In fact, the word "lithograph" means "an image from stone" or "printed from stone". Tin cans were popular packaging materials in the 19th century, but transfer technologies were required before the lithographic process could be used to print on the tin; the first rotary offset lithographic printing press was created in England and patented in 1875 by Robert Barclay. This development combined mid-19th century transfer printing technologies and Richard March Hoe's 1843 rotary printing press—a press that used a metal cylinder instead of a flat stone; the offset cylinder was covered with specially treated cardboard that transferred the printed image from the stone to the surface of the metal. The cardboard covering of the offset cylinder was changed to rubber, still the most used material; as the 19th century closed and photography became popular, many lithographic firms went out of business. Photoengraving, a process that used halftone technology instead of illustration, became the primary aesthetic of the era.
Many printers, including Ira Washington Rubel of New Jersey, were using the low-cost lithograph process to produce copies of photographs and books. Rubel discovered in 1901—by forgetting to load a sheet—that printing from the rubber roller, instead of the metal, made the printed page clearer and sharper. After further refinement, the Potter Press printing Company in New York produced a press in 1903. By 1907 the Rubel offset; the Harris Automatic Press Company created a similar press around the same time. Charles and Albert Harris modeled their press "on a rotary letter press machine". Newspaper publisher Staley T. McBrayer invented the Vanguard web offset press for newspaper printing, which he unveiled in 1954 in Fort Worth, Texas. One of the important functions in the printing process is prepress production; this stage makes sure that all files are processed in preparation for printing. This includes converting to the proper CMYK color model, finalizing the files, creating plates for each color of the job to be run on the press.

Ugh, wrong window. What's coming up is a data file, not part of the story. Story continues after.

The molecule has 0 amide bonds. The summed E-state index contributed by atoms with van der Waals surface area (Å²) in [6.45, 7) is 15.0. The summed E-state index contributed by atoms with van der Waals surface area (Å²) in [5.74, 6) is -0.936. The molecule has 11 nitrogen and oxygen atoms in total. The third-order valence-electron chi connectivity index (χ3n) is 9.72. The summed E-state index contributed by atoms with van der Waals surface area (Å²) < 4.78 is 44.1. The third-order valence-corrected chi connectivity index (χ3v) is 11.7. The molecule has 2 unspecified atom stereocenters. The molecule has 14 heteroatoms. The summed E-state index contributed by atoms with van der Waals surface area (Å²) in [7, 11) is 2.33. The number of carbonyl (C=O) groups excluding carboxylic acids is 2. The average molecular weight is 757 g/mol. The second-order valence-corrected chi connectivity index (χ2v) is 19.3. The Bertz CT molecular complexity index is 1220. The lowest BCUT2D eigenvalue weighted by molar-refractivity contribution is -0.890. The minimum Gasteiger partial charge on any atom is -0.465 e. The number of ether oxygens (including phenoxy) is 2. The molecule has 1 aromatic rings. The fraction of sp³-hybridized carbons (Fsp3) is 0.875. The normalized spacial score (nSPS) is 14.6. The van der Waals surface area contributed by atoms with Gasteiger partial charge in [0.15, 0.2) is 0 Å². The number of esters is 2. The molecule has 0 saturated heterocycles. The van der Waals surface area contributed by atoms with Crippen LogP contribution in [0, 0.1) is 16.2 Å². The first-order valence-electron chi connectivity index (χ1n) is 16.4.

Offset lithography is one of the most common ways of creating printed materials. A few of its common applications include: newspapers, brochures and books. Compared to other printing methods, offset printing is best suited for economically producing large volumes of high quality prints in a manner that requires little maintenance. Many modern offset presses use computer-to-plate systems as opposed to the older computer-to-film work flows, which further increases their quality. Advantages of offset printing compared to other printing methods include: consistent high image quality. Offset printing produces sharp and clean images and type more than, for example, letterpress printing. Properly developed plates used with optimized inks and fountain solution may achieve run lengths of more than a million impressions. Offset printing is the cheapest method for producing high quality prints in commercial printing quantities. Most a metal blade controls the amount of ink transferred from the ink trough to the fountain roller.